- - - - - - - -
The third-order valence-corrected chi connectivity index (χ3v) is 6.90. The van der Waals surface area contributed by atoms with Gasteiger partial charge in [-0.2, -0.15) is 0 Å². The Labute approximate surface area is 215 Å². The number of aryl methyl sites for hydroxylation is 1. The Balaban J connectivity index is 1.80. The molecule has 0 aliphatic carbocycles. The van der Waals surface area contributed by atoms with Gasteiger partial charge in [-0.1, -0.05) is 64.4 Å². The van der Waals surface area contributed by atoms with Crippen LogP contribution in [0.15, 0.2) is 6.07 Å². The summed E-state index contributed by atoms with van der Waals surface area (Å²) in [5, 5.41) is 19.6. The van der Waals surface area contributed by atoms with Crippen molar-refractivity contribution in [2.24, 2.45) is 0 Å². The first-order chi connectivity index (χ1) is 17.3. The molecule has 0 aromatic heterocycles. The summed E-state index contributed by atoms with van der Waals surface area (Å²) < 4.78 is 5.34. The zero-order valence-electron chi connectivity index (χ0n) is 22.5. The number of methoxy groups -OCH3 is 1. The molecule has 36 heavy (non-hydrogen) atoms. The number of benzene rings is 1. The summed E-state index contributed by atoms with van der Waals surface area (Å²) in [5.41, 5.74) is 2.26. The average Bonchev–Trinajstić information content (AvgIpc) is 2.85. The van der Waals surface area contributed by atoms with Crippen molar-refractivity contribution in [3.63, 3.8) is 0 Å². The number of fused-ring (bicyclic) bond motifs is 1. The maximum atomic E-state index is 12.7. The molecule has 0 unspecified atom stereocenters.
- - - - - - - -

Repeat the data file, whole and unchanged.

The third-order valence-corrected chi connectivity index (χ3v) is 6.90. The van der Waals surface area contributed by atoms with Gasteiger partial charge in [-0.2, -0.15) is 0 Å². The Labute approximate surface area is 215 Å². The number of aryl methyl sites for hydroxylation is 1. The Balaban J connectivity index is 1.80. The molecule has 0 aliphatic carbocycles. The van der Waals surface area contributed by atoms with Gasteiger partial charge in [-0.1, -0.05) is 64.4 Å². The van der Waals surface area contributed by atoms with Crippen LogP contribution in [0.15, 0.2) is 6.07 Å². The summed E-state index contributed by atoms with van der Waals surface area (Å²) in [5, 5.41) is 19.6. The van der Waals surface area contributed by atoms with Crippen molar-refractivity contribution in [2.24, 2.45) is 0 Å². The first-order chi connectivity index (χ1) is 17.3. The molecule has 0 aromatic heterocycles. The summed E-state index contributed by atoms with van der Waals surface area (Å²) < 4.78 is 5.34. The zero-order valence-electron chi connectivity index (χ0n) is 22.5. The number of methoxy groups -OCH3 is 1. The molecule has 36 heavy (non-hydrogen) atoms. The number of benzene rings is 1. The summed E-state index contributed by atoms with van der Waals surface area (Å²) in [5.41, 5.74) is 2.26. The average Bonchev–Trinajstić information content (AvgIpc) is 2.85. The van der Waals surface area contributed by atoms with Crippen molar-refractivity contribution in [3.63, 3.8) is 0 Å². The number of fused-ring (bicyclic) bond motifs is 1. The maximum atomic E-state index is 12.7. The molecule has 0 unspecified atom stereocenters.